"Aftershock" exhibit explores the inspiration behind disaster

ASU art graduate student Camila Galofre showcases different insights on natural disasters and nature

 The effects of natural disasters aren't only physical, but emotional for artists involved in the "Aftershock" exhibit. 

Camila Galofre, an ASU art graduate student, curated "Aftershock," which will run until Oct. 7 at the Step Gallery at Grant Street Studios.

The purpose of the exhibition is to showcase the different ways in which artists interpret natural disasters. 

Galofre picked each of the artists because they found inspiration in disaster and nature, and found ways to express these different themes. 

“I wanted it to be a little bit more intimate, or I wanted to have a connection with the artist,” she said. 

Ben Lacasse
"Using nature to make beautiful artwork." Illustration published on Thursday, Oct. 5, 2017.

All the artists in the exhibition already had a personal connection to nature, and were creating art revolving around this topic prior to the show. 

“They all deal with this idea of environmental conflict, and consequences, landscape, trauma,” Galofre said. “They all work within this realm of science and ecology, and so that’s what I wanted to bring in.”

Galofre interprets natural disasters differently, and turns these interpretations into various art forms. 

“There's something really poetic about a tsunami or earthquake hitting a human civilization and destroying it in seconds," Galofre said.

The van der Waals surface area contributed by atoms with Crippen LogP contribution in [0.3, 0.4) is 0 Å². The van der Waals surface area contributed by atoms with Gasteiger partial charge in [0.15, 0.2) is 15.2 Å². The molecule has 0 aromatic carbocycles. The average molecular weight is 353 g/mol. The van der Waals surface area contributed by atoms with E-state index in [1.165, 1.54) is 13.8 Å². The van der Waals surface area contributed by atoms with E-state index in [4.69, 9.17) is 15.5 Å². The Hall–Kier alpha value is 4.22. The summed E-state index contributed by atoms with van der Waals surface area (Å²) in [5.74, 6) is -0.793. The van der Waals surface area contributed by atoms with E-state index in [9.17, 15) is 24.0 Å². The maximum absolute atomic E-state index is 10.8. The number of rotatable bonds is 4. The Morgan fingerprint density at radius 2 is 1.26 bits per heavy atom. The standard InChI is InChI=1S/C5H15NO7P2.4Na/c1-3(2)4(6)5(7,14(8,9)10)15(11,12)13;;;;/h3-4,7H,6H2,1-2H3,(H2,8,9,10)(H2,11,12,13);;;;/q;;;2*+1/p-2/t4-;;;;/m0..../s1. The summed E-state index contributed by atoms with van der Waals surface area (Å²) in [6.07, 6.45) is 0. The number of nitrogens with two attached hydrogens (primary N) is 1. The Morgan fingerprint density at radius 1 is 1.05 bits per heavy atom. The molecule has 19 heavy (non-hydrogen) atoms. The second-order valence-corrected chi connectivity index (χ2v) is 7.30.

Galofre said her family is from Ecuador, where an earthquake struck two years ago.

"That kind hit home, and as an artist I was thinking of how I could help through art," she said.


Susan Beiner, an ASU associate professor of art, was one of the featured artists. The art she submitted for the exhibition is a ceramic piece that shows the relationship between humans and nature. 

My work is a little different in terms of natural disasters, but it certainly can be considered that,” Beiner said. 

The art piece is supposed to symbolize the possible future of genetically modified plants, especially edible ones, Beiner said. 

“I believe it’s somehow compromising the natural structure of plants, in terms of how we eat, therefore possibly changing us,” Beiner said.

The ambiguity of the future, specifically that of nature, allowed Beiner to explore the concept artistically. 

“I think it’s a natural disaster in a different kind of way, it’s more subliminal, and it’s not a direct relationship to mother nature, it’s more of a relationship between humanity and mother nature,” Beiner said.

Anthony Pessler, an associate professor of art, said he submitted three small paintings which depicted his different personal experiences with nature. 

“My inspiration comes from nature, one of the driving forces behind my work is to put these images out into the world that act like little odes or little love poems to the natural world,” Pessler said. 

Pessler said his connection with nature comes from his concerns with things such as overpopulation, climate change and habitual destruction.

“All those things are kind of drivers of my work in a way, so it seemed to be a really good fit when Camila asked me to be in the show,” Pessler said.

He said by simply slowing down and spending time with nature, people can gain a better understanding and sensibility towards it. 

“All the lessons we need to learn about creating a sustainable world are out in nature,” Pessler said. 


Reach the reporter at stefany.marquez@asu.edu or follow @stefmarz on Twitter

Like The State Press on Facebook and follow @statepress on Twitter.


Get the best of State Press delivered straight to your inbox.